Myles Mattila

MindCheck’s hockey hero

Hockey player Myles Mattila has been concerning himself with more than just the game these days

Hockey player Myles Mattila has been concerning himself with more than just the game these days and the young athlete’s tireless efforts both on and off the ice have not gone unnoticed.

In March, this former member of the Tier 3 Quesnel Thunder received HockeyNow’s Minor Hockey Player of the Year award.

Myles moved away from Quesnel to further his hockey career, advancing to the next highest level he could play, and was nominated for the award in the middle of his first season with the Tier 1 Cougars in Prince George.

“It felt pretty great because I am the only kid from the north that got picked,” Myles said.

“Everybody else is kind of from Kamloops and North Vancouver so I was really honoured to get picked from the north.”

This minor hockey player of the year award program does not only recognize ability and performance in hockey, but also the players participation in the school and community.

Myles began promoting for Mindcheck, a website organized to help people struggling with mental issues get help, in Sept 2013.

His active involvement in Mindcheck is largely due to an incident that occurred with a fellow hockey player.

It was a couple of years ago that a teammate of Myles’ was having problems.

He was unable to help and believes that if he had known about Mindcheck before he could have done more to help this teammate.

Since starting his involvement with Mindcheck, Myles has met with an advisor from the program to discuss different steps that Myles can take to help the community even further.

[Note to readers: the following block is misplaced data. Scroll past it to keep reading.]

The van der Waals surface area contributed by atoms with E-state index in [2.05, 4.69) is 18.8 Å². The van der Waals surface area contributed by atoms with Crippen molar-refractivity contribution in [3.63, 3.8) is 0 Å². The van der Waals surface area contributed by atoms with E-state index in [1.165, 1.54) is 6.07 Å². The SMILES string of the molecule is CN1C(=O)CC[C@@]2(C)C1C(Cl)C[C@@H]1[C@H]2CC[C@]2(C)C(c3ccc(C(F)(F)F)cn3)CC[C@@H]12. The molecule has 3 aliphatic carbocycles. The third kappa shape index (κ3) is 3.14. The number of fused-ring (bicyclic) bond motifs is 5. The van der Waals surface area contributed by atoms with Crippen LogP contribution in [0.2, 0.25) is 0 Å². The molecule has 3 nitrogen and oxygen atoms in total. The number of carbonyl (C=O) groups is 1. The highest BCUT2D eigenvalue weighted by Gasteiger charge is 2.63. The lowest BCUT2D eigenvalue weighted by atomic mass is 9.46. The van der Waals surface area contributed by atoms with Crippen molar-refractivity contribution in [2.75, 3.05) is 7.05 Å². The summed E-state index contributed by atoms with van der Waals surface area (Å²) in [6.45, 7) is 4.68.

Right now he gives presentations and puts poster up around school.

So far Myles seems to be getting great feedback from school faculty and his peers.

When asked why he believes he received the hockey player of the year award Myles said, “helping out in the community and giving back, I believe that helped out a lot.”

At only 15, Myles doesn’t appear to be slowing in his community involvement or in hockey.

The young athlete has set his goal high, continuing in hockey with the hopes of working his way up to the highest level he could play.

“I believe it will be WHL,” Myles said. “There was a draft day and I actually was chosen by the Vancouver Giants.”

During the summer, Myles will be attending a training camp for rookies and afterwards he may get invited to the main camp.

For now Myles has set his sights in Prince George. For the upcoming season he will be moving from bantam to midget and hopes to make the Cariboo Cougars.

 

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